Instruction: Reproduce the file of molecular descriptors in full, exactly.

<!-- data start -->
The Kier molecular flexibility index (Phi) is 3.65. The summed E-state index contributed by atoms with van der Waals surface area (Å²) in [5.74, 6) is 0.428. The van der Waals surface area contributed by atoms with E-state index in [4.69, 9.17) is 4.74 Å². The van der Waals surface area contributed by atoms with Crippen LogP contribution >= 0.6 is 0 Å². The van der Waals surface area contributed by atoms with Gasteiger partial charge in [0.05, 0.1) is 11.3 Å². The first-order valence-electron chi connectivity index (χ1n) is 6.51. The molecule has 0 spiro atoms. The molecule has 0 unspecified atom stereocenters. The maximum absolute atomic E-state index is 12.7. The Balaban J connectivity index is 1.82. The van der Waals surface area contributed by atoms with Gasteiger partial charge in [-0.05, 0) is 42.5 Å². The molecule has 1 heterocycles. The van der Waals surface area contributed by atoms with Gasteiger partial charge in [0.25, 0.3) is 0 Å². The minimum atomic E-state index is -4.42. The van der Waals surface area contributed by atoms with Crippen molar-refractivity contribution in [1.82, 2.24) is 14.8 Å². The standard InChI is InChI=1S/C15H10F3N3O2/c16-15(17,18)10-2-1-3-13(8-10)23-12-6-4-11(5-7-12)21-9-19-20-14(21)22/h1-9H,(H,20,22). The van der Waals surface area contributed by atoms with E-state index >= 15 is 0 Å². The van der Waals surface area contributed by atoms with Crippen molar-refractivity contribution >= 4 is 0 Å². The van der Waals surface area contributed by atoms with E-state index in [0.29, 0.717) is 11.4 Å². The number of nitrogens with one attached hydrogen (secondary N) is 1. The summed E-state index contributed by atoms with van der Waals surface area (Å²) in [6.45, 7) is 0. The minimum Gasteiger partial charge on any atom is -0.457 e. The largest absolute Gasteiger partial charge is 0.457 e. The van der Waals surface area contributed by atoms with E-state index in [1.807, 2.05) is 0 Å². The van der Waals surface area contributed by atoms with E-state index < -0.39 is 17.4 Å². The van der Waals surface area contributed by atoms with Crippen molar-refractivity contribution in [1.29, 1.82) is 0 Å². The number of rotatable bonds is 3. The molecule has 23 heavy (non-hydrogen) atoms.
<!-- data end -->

The Kier molecular flexibility index (Phi) is 3.65. The summed E-state index contributed by atoms with van der Waals surface area (Å²) in [5.74, 6) is 0.428. The van der Waals surface area contributed by atoms with E-state index in [4.69, 9.17) is 4.74 Å². The van der Waals surface area contributed by atoms with Crippen LogP contribution >= 0.6 is 0 Å². The van der Waals surface area contributed by atoms with Gasteiger partial charge in [0.05, 0.1) is 11.3 Å². The first-order valence-electron chi connectivity index (χ1n) is 6.51. The molecule has 0 spiro atoms. The molecule has 0 unspecified atom stereocenters. The maximum absolute atomic E-state index is 12.7. The Balaban J connectivity index is 1.82. The van der Waals surface area contributed by atoms with Gasteiger partial charge in [-0.05, 0) is 42.5 Å². The molecule has 1 heterocycles. The van der Waals surface area contributed by atoms with Gasteiger partial charge in [0.25, 0.3) is 0 Å². The minimum atomic E-state index is -4.42. The van der Waals surface area contributed by atoms with Crippen molar-refractivity contribution in [1.82, 2.24) is 14.8 Å². The standard InChI is InChI=1S/C15H10F3N3O2/c16-15(17,18)10-2-1-3-13(8-10)23-12-6-4-11(5-7-12)21-9-19-20-14(21)22/h1-9H,(H,20,22). The van der Waals surface area contributed by atoms with E-state index >= 15 is 0 Å². The van der Waals surface area contributed by atoms with Crippen molar-refractivity contribution >= 4 is 0 Å². The van der Waals surface area contributed by atoms with E-state index in [0.29, 0.717) is 11.4 Å². The number of nitrogens with one attached hydrogen (secondary N) is 1. The summed E-state index contributed by atoms with van der Waals surface area (Å²) in [6.45, 7) is 0. The minimum Gasteiger partial charge on any atom is -0.457 e. The largest absolute Gasteiger partial charge is 0.457 e. The van der Waals surface area contributed by atoms with E-state index in [1.807, 2.05) is 0 Å². The van der Waals surface area contributed by atoms with E-state index < -0.39 is 17.4 Å². The van der Waals surface area contributed by atoms with Crippen molar-refractivity contribution in [1.29, 1.82) is 0 Å². The number of rotatable bonds is 3. The molecule has 23 heavy (non-hydrogen) atoms.